Should I use anything else other than fertilizer for my roses?
You can use Epsom salt to help promote flowering if the soil has a magnesium deficiency. Apply 1-2 tsp. of magnesium-sulfate (epsom salt) around the base of each rose bush after their first bloom cycle in early spring.
You can use bone meal to help promote flowering if the soil has an phosphorus deficiency. Apply 1-2 tbsp. of bone meal around the base of each rose bush after their first bloom cycle in early spring.
You can use wood ash to provide potassium. Wood ash contains 0.2-1.0% potassium.
It also contains traces of phosphorus, nitrogen, and many other beneficial nutrients that are necessary for roses. Use 1-3 inches around the base of each bush.
I found something called ‘Rose Care’ at the garden center.
Is that good for my roses?
NO! More likely than not, it’s nothing more than a bag of fertilizer with some micronutrients added. Micronutrients are rarely added in excess to fertilizer (which is a good thing), so you need to add them separately anyways. If the package doesn’t specifically say that it has micronutrients added, assume it doesn’t. More expensive isn’t always better when it comes to rose fertilizers or any other kind for that matter. If it doesn’t list the micronutrient content, assume it’s low.
How do I know how much to apply?
First, you need to test your soil. Most places where people grow roses, the soil is extremely alkaline. You can check your soil by putting a blade of grass in some soil and then checking to see if it turns green after a few days (if it does, your soil is alkaline). You can also put a piece of aluminum foil in the soil, and then check to see if it slowly turns black (if it does, your soil is alkaline). If you have extremely acidic soil, you may need to add crushed oyster shell or another form of calcium carbonate to ensure that your plants aren’t deprived of calcium and other minerals.
If your soil is at the right pH level, you need to decide how much fertilizer you want to add. Roses are heavy feeders and will benefit from a lot of food, but too much can be fatal. You should start with a small dose (1 cup per yard) and work your way up from there.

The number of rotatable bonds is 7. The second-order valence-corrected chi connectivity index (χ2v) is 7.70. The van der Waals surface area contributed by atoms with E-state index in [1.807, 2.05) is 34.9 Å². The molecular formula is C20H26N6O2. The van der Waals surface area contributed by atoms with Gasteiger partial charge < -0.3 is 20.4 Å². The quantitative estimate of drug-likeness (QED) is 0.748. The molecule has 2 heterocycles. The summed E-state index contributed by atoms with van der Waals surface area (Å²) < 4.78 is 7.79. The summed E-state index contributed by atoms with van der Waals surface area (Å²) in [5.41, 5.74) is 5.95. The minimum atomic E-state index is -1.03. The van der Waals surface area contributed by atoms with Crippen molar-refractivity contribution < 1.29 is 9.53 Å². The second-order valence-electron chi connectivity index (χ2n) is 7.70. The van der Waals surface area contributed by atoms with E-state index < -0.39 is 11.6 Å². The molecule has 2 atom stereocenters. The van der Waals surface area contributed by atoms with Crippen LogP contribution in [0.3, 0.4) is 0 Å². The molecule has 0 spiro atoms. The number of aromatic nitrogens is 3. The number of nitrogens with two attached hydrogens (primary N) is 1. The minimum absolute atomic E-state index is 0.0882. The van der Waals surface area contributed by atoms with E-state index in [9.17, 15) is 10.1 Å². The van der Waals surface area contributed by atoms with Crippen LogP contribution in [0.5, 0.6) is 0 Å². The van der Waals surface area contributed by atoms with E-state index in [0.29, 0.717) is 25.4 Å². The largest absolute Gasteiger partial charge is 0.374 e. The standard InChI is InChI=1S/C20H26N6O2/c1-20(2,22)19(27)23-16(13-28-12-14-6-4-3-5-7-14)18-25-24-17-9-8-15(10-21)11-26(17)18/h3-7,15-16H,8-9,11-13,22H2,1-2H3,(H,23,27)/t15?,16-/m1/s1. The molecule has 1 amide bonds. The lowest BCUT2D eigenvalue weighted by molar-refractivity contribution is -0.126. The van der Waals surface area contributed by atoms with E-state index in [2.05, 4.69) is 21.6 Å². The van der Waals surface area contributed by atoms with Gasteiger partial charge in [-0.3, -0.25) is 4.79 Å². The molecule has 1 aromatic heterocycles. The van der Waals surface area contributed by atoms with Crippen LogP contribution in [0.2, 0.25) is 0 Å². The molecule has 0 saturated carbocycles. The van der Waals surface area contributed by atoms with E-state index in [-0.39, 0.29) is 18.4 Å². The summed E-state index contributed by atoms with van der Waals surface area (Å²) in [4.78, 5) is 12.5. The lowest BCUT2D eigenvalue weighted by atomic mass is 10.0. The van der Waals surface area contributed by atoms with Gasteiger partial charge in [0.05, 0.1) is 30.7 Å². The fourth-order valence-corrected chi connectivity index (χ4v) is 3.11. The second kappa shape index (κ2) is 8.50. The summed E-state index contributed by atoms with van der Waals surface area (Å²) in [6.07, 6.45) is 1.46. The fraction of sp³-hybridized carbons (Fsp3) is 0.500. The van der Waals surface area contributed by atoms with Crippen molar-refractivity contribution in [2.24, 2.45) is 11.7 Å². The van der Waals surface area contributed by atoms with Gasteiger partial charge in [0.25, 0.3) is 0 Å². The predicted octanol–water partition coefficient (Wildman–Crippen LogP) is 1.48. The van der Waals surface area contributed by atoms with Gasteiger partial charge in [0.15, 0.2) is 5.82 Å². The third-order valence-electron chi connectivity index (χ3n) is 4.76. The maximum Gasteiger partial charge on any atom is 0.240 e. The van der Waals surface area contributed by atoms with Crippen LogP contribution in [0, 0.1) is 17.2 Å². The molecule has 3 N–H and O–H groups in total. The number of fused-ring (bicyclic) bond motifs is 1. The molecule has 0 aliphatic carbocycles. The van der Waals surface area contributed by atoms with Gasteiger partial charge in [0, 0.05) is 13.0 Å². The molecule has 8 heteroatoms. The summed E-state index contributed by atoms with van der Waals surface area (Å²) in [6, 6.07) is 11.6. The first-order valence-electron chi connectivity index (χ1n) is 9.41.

You also need to consider when you plant your roses in relationship to when you’ll be fertilizing them. If you are going to plant your roses in the fall, you should add a 1/4 strength solution of fertilizer right away and then work your way up to a stronger dose. If you plant your roses in the spring, you can give them a 1/2 strength dose right away and then work your way up.
If you’re using the Epsom salt or bone meal method to promote flowering, follow the directions on the package for amounts (generally between 1 tbsp. and 1 cup per yard).
How do I apply the fertilizer?
Using a trowel or shovel, create a hole deep enough to reach soil that is not fertile (this will help control where your fertilizer is applied). Mix the fertilizer into the soil until it is thoroughly dissolved (you may need a few tablespoons of water). Then, follow the instructions above on testing your soil and adjusting your fertilizer levels.
How do I test my soil?
Get a small jar (like a baby food jar) and a piece of aluminum foil. Fill the jar with some of your soil and then seal it shut with the foil. Place it someplace where there is nothing to fertilize (lawn, non-flowering plants, etc.) for two weeks. Check on it periodically to see if the foil has turned black (indicating that chemical reactions are taking place, i.e. the soil is acidic). If it is, then your soil is acidic. If you want to be more precise, send a sample to your local Cooperative Extension Office and they will tell you the exact pH.
How do I adjust my soil’s pH?
If your soil is too acidic (below pH 5), add agricultural lime (available at farm supply stores) at a rate of 1 cup per 4 yards of soil. Work it into the top foot or so of soil and then retest.